The Tax Cuts and Jobs Act enacted late in 2017 and the Bipartisan Budget Act enacted in early February this year both made changes to the laws regarding rollovers from retirement plans and when a plan must accept certain rollovers The tax notices that all qualified retirement plans provide to participants when their employment terminates need to be updated to reflect the changes to these rules. (The changes were discussed in earlier news alerts.)
Plan sponsors should contact their record keepers to determine if the tax notices the record keeper is providing to the plan sponsor’s participants have been updated (related to the changes regarding outstanding participant loans and rolling over the loan offset amounts and certain tax levies released).
In addition, plan documents will need to be updated for the changes in the rollover rules related to when the plan will accept these rollovers because plan documents frequently include the former standard 60 day limitation on the time period in which the rollover must be made to protect the plan. The new laws have added a couple of exceptions that need to be incorporated into the plan so that the plan’s operations are in compliance with the plan document as required by ERISA.
Plans using prototype documents will need to ask their prototype document provider regarding when the prototype plan will be updated for the changes under these two laws.
The changes made in the Bipartisan Budget Act with respect to rollovers of amounts released from tax levies became effective on April 1, 2018. The extended rollover period for plan loan offset amounts became effective on January 1, 2018.
The changes made regarding hardship withdrawals by the laws are awaiting regulatory guidance implementation and definition. There was no similar delay on the change in the rollover requirements that would delay the effective date until regulations were issued so the effective dates in the statutes are the effective dates, unless guidance providing an extension is provided.
Other 401(k) Plan Guidance
The limits on issuance of new regulations and additional procedures for issuing tax regulations not only delays issuance of guidance on changes, but also delays finalizing regulations that were in the proposed format. One of the proposed regulations caught in the change in procedures for guidance was a proposed change to the regulations related to Qualified Non-Elective Contributions (QNECs) and Qualified Matching Contributions (QMACs). The proposed regulations proposed changing the requirement that such contributions be non-forfeitable both when allocated to a participant’s account and when contributed to the plan, to only require such amounts to be non-forfeitable when actually allocated to a participant’s account.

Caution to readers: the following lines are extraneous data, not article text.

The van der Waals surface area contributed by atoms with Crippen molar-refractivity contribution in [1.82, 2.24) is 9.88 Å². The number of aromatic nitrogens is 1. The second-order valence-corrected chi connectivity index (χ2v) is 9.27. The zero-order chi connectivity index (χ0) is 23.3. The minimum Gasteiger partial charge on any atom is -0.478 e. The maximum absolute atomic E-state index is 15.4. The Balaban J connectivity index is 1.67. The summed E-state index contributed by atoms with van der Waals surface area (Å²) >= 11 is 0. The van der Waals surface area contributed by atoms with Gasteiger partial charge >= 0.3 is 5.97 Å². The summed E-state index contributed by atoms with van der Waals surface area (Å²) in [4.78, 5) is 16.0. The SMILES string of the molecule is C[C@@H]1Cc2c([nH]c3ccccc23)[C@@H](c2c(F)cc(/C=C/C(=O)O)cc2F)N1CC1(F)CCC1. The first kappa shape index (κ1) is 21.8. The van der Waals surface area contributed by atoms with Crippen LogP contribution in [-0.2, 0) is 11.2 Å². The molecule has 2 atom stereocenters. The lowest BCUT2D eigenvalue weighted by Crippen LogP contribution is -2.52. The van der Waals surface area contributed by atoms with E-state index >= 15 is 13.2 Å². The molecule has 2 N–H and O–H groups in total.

This is a significant change because if they only must be non-forfeitable when allocated to a participant’s account, amounts that are in the plan as forfeitures from other employer contributions can now be used to fund an employer’s QNECs or QMACs and this means an employer’s forfeitures can be used to reduce the amount an employer must fund to fulfill its obligation to make QMACs or QNECs, if the plan so provides. Normally this would not have been effective until final regulations were issued. However, last week the Internal Revenue Service issued a number of “Issue Snapshots”. Two of the Issue Snapshots dealt with QMACs and QNECs and permitted taxpayers to rely on these Issue Snapshots currently.
Plan sponsors that may want to be able to correct ADP/ACP nondiscrimination testing by using forfeitures to fund QNECs or QMACs to facilitate passing such nondiscrimination testing need to review their plan documents to determine how the plan documents may need to be changed to permit use of forfeitures to fund such corrective contribution allocations. This is an amendment that would need to be in place during the plan year to which it applies as it is a discretionary amendment and not a change required to remedy a document for a change in a qualification requirement.
Additional Issue Snapshots dealt with the calculation of the limits on contributions to plans for short plan years and limits related to multiple participant loans issued to the same participant from plans maintained by commonly controlled employers and in instances when the plan permits multiple loans outstanding at the same time. If a plan permits a participant to have more than one loan outstanding at the same time or permits loans to be refinanced, the plan sponsor should carefully consider whether its participant loan program is following the Issue Snapshot which also contains a list of audit tips.
Another Issue Snapshot dealt with the vesting requirements for matching contributions in different types of safe harbor 401(k) and (m) plans- Qualified Automatic Contribution Arrangements (QACAs) v. non-QACAs.
Marsha Clarke (Admitted in MO and IL)
Disclaimer: Content contained within this news alert provides information on general legal issues and is not intended to provide advice on any specific legal matter or factual situation. This information is not intended to create, and receipt of it does not constitute, a lawyer-client relationship. Readers should not act upon this information without seeking professional counsel.